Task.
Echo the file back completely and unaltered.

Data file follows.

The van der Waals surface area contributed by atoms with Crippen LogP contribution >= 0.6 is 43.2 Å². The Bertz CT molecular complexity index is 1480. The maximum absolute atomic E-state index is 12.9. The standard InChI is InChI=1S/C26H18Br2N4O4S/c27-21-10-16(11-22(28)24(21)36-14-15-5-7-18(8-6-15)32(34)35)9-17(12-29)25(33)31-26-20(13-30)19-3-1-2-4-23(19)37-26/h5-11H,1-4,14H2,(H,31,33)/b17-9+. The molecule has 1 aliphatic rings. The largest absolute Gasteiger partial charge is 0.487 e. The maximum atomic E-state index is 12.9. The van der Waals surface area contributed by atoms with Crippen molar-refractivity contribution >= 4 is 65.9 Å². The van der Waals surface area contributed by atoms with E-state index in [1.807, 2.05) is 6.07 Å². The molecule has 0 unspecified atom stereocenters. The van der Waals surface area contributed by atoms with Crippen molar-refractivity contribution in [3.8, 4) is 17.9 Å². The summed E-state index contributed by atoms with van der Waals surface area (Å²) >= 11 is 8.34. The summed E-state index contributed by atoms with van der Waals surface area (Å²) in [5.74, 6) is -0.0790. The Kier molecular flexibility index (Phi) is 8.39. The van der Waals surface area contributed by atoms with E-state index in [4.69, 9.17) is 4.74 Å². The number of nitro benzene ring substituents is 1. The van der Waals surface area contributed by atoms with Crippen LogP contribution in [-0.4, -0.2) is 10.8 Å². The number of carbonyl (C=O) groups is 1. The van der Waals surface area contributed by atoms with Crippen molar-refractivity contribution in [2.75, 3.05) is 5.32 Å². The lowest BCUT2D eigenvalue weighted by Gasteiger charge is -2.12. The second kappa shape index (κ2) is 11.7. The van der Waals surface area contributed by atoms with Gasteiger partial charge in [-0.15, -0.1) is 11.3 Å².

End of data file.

The van der Waals surface area contributed by atoms with Crippen LogP contribution >= 0.6 is 43.2 Å². The Bertz CT molecular complexity index is 1480. The maximum absolute atomic E-state index is 12.9. The standard InChI is InChI=1S/C26H18Br2N4O4S/c27-21-10-16(11-22(28)24(21)36-14-15-5-7-18(8-6-15)32(34)35)9-17(12-29)25(33)31-26-20(13-30)19-3-1-2-4-23(19)37-26/h5-11H,1-4,14H2,(H,31,33)/b17-9+. The molecule has 1 aliphatic rings. The largest absolute Gasteiger partial charge is 0.487 e. The maximum atomic E-state index is 12.9. The van der Waals surface area contributed by atoms with Crippen molar-refractivity contribution >= 4 is 65.9 Å². The van der Waals surface area contributed by atoms with E-state index in [1.807, 2.05) is 6.07 Å². The molecule has 0 unspecified atom stereocenters. The van der Waals surface area contributed by atoms with Crippen molar-refractivity contribution in [3.8, 4) is 17.9 Å². The summed E-state index contributed by atoms with van der Waals surface area (Å²) >= 11 is 8.34. The summed E-state index contributed by atoms with van der Waals surface area (Å²) in [5.74, 6) is -0.0790. The Kier molecular flexibility index (Phi) is 8.39. The van der Waals surface area contributed by atoms with E-state index in [4.69, 9.17) is 4.74 Å². The number of nitro benzene ring substituents is 1. The van der Waals surface area contributed by atoms with Crippen LogP contribution in [-0.4, -0.2) is 10.8 Å². The number of carbonyl (C=O) groups is 1. The van der Waals surface area contributed by atoms with Crippen molar-refractivity contribution in [2.75, 3.05) is 5.32 Å². The lowest BCUT2D eigenvalue weighted by Gasteiger charge is -2.12. The second kappa shape index (κ2) is 11.7. The van der Waals surface area contributed by atoms with Gasteiger partial charge in [-0.15, -0.1) is 11.3 Å².